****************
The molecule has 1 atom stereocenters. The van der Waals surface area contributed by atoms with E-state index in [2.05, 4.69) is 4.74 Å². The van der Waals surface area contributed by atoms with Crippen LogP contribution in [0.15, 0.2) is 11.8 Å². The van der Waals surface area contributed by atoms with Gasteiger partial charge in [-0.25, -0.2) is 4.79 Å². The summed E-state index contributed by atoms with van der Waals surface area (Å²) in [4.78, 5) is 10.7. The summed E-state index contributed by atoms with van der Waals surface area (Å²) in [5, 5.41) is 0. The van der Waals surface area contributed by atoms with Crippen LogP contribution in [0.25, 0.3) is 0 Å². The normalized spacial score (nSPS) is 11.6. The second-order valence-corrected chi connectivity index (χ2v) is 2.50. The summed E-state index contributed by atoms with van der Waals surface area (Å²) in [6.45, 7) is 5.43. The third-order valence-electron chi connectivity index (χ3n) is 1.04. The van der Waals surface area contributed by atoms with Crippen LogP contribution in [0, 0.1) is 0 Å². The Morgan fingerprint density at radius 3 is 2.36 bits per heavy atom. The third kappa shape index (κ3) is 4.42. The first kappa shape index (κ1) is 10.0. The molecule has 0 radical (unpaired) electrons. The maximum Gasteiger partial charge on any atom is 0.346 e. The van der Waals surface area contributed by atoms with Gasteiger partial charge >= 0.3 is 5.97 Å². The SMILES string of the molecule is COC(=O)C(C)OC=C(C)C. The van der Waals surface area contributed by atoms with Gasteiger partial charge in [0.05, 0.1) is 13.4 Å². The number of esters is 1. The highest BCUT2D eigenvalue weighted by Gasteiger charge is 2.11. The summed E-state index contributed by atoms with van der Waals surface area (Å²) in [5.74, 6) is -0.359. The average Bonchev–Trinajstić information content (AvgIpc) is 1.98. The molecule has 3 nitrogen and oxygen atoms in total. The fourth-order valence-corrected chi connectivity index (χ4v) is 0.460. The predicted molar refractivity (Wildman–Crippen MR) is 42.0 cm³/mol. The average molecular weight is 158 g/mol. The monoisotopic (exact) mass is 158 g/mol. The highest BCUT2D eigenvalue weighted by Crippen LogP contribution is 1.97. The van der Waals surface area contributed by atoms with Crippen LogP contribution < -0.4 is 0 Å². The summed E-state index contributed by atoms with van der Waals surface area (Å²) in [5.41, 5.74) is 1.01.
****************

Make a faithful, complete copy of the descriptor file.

The molecule has 1 atom stereocenters. The van der Waals surface area contributed by atoms with E-state index in [2.05, 4.69) is 4.74 Å². The van der Waals surface area contributed by atoms with Crippen LogP contribution in [0.15, 0.2) is 11.8 Å². The van der Waals surface area contributed by atoms with Gasteiger partial charge in [-0.25, -0.2) is 4.79 Å². The summed E-state index contributed by atoms with van der Waals surface area (Å²) in [4.78, 5) is 10.7. The summed E-state index contributed by atoms with van der Waals surface area (Å²) in [5, 5.41) is 0. The van der Waals surface area contributed by atoms with Crippen LogP contribution in [0.25, 0.3) is 0 Å². The normalized spacial score (nSPS) is 11.6. The second-order valence-corrected chi connectivity index (χ2v) is 2.50. The summed E-state index contributed by atoms with van der Waals surface area (Å²) in [6.45, 7) is 5.43. The third-order valence-electron chi connectivity index (χ3n) is 1.04. The van der Waals surface area contributed by atoms with Crippen LogP contribution in [0, 0.1) is 0 Å². The Morgan fingerprint density at radius 3 is 2.36 bits per heavy atom. The third kappa shape index (κ3) is 4.42. The first kappa shape index (κ1) is 10.0. The molecule has 0 radical (unpaired) electrons. The maximum Gasteiger partial charge on any atom is 0.346 e. The van der Waals surface area contributed by atoms with Gasteiger partial charge >= 0.3 is 5.97 Å². The SMILES string of the molecule is COC(=O)C(C)OC=C(C)C. The van der Waals surface area contributed by atoms with Gasteiger partial charge in [0.05, 0.1) is 13.4 Å². The number of esters is 1. The highest BCUT2D eigenvalue weighted by Gasteiger charge is 2.11. The summed E-state index contributed by atoms with van der Waals surface area (Å²) in [5.74, 6) is -0.359. The average Bonchev–Trinajstić information content (AvgIpc) is 1.98. The molecule has 3 nitrogen and oxygen atoms in total. The fourth-order valence-corrected chi connectivity index (χ4v) is 0.460. The predicted molar refractivity (Wildman–Crippen MR) is 42.0 cm³/mol. The average molecular weight is 158 g/mol. The monoisotopic (exact) mass is 158 g/mol. The highest BCUT2D eigenvalue weighted by Crippen LogP contribution is 1.97. The van der Waals surface area contributed by atoms with Crippen LogP contribution < -0.4 is 0 Å². The summed E-state index contributed by atoms with van der Waals surface area (Å²) in [5.41, 5.74) is 1.01.